One salient fact makes this method of writing even more intelligible. The heretics used it. They issued misleading and pernicious books under the names of the great apostles, claiming that they were the secret teaching of the great founders of the Church handed down by word of mouth to them. Faced with this, the Church retaliated in kind and issued books in which men set down for their own generation the things they were quite sure that the apostles would have said had they been facing this new situation. There is nothing either unusual or discreditable in a book being issued under the name of Peter although Peter did not write it. The writer in humility was putting the message which the Holy Spirit had given him into the mouth of Peter because he felt his own name was unworthy to appear upon the book.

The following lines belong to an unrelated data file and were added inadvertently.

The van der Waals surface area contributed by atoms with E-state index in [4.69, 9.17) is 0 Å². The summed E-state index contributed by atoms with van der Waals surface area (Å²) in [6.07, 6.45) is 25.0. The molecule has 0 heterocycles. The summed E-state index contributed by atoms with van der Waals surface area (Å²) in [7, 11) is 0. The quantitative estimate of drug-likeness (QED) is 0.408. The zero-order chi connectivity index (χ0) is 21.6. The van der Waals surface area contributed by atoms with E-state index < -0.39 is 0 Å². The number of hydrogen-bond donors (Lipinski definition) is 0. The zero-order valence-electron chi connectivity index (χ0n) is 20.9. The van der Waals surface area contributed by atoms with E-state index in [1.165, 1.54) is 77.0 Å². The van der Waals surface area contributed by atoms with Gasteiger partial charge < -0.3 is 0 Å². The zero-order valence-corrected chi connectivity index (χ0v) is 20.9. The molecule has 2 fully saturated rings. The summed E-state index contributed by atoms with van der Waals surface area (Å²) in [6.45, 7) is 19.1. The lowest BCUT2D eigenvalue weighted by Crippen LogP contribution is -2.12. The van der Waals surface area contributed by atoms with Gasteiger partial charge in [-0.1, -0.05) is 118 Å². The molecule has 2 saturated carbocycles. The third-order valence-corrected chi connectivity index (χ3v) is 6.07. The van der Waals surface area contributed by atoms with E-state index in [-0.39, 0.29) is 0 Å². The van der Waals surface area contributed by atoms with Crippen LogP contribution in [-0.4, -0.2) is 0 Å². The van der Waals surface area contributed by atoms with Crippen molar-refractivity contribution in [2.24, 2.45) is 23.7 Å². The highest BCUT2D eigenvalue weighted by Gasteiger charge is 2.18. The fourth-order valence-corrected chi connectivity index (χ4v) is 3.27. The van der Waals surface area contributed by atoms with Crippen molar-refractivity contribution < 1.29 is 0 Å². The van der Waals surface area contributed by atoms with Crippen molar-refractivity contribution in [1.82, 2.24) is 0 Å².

We will not find Second Peter easy to read; but it is a book of first-rate importance because it was written to men who were undermining the Christian ethic and the Christian doctrine and who had to be stopped before the Christian faith was wrecked by their perversion of the truth.
-Barclay's Daily Study Bible (NT)
the Week of Proper 15 / Ordinary 20